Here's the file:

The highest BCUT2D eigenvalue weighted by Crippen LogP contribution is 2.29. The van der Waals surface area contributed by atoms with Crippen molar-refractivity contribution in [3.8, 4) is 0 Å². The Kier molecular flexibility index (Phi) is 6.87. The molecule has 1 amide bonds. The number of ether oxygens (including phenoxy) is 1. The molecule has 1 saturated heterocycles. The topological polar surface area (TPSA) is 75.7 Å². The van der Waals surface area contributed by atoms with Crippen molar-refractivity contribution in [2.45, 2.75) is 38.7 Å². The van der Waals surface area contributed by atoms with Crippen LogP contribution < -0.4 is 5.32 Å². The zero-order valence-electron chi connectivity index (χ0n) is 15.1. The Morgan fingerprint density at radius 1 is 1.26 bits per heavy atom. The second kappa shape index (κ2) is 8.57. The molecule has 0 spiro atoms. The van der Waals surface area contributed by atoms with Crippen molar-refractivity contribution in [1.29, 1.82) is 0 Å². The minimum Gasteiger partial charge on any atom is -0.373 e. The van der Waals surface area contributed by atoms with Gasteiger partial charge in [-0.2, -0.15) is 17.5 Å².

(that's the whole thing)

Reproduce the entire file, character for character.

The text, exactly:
The highest BCUT2D eigenvalue weighted by Crippen LogP contribution is 2.29. The van der Waals surface area contributed by atoms with Crippen molar-refractivity contribution in [3.8, 4) is 0 Å². The Kier molecular flexibility index (Phi) is 6.87. The molecule has 1 amide bonds. The number of ether oxygens (including phenoxy) is 1. The molecule has 1 saturated heterocycles. The topological polar surface area (TPSA) is 75.7 Å². The van der Waals surface area contributed by atoms with Crippen molar-refractivity contribution in [2.45, 2.75) is 38.7 Å². The van der Waals surface area contributed by atoms with Crippen LogP contribution < -0.4 is 5.32 Å². The zero-order valence-electron chi connectivity index (χ0n) is 15.1. The Morgan fingerprint density at radius 1 is 1.26 bits per heavy atom. The second kappa shape index (κ2) is 8.57. The molecule has 0 spiro atoms. The van der Waals surface area contributed by atoms with Crippen molar-refractivity contribution in [1.29, 1.82) is 0 Å². The minimum Gasteiger partial charge on any atom is -0.373 e. The van der Waals surface area contributed by atoms with Gasteiger partial charge in [-0.2, -0.15) is 17.5 Å².